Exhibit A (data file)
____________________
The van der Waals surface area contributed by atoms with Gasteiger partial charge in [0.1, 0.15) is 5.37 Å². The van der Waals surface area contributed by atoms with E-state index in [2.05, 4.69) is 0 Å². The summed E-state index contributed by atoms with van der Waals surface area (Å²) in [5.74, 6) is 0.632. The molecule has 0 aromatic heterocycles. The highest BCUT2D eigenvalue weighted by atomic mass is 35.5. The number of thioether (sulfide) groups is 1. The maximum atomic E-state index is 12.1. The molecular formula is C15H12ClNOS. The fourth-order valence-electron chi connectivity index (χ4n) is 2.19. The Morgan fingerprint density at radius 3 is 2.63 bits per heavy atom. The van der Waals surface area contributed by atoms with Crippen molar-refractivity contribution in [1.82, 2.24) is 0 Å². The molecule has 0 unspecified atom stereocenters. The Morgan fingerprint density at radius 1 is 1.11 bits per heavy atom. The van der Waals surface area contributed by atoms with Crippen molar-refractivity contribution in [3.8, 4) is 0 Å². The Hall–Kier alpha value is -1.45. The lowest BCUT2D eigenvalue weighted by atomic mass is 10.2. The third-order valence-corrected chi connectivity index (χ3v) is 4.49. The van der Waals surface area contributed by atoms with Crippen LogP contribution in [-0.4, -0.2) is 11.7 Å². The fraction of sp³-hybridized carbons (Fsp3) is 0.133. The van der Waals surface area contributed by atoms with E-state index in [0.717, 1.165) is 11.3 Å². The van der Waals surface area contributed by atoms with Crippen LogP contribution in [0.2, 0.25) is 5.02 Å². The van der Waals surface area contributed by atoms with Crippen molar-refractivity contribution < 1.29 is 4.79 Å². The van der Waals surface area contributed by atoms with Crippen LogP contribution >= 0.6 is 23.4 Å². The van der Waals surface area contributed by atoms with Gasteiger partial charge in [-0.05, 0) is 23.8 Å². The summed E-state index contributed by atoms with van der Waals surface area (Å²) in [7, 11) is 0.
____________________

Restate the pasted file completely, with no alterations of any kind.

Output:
The van der Waals surface area contributed by atoms with Gasteiger partial charge in [0.1, 0.15) is 5.37 Å². The van der Waals surface area contributed by atoms with E-state index in [2.05, 4.69) is 0 Å². The summed E-state index contributed by atoms with van der Waals surface area (Å²) in [5.74, 6) is 0.632. The molecule has 0 aromatic heterocycles. The highest BCUT2D eigenvalue weighted by atomic mass is 35.5. The number of thioether (sulfide) groups is 1. The maximum atomic E-state index is 12.1. The molecular formula is C15H12ClNOS. The fourth-order valence-electron chi connectivity index (χ4n) is 2.19. The Morgan fingerprint density at radius 3 is 2.63 bits per heavy atom. The van der Waals surface area contributed by atoms with Crippen molar-refractivity contribution in [1.82, 2.24) is 0 Å². The molecule has 0 unspecified atom stereocenters. The Morgan fingerprint density at radius 1 is 1.11 bits per heavy atom. The van der Waals surface area contributed by atoms with Crippen molar-refractivity contribution in [3.8, 4) is 0 Å². The Hall–Kier alpha value is -1.45. The lowest BCUT2D eigenvalue weighted by atomic mass is 10.2. The third-order valence-corrected chi connectivity index (χ3v) is 4.49. The van der Waals surface area contributed by atoms with Crippen LogP contribution in [-0.4, -0.2) is 11.7 Å². The fraction of sp³-hybridized carbons (Fsp3) is 0.133. The van der Waals surface area contributed by atoms with E-state index in [0.717, 1.165) is 11.3 Å². The van der Waals surface area contributed by atoms with Crippen LogP contribution in [0.2, 0.25) is 5.02 Å². The van der Waals surface area contributed by atoms with Crippen molar-refractivity contribution < 1.29 is 4.79 Å². The van der Waals surface area contributed by atoms with Crippen LogP contribution >= 0.6 is 23.4 Å². The van der Waals surface area contributed by atoms with Gasteiger partial charge in [-0.05, 0) is 23.8 Å². The summed E-state index contributed by atoms with van der Waals surface area (Å²) in [7, 11) is 0.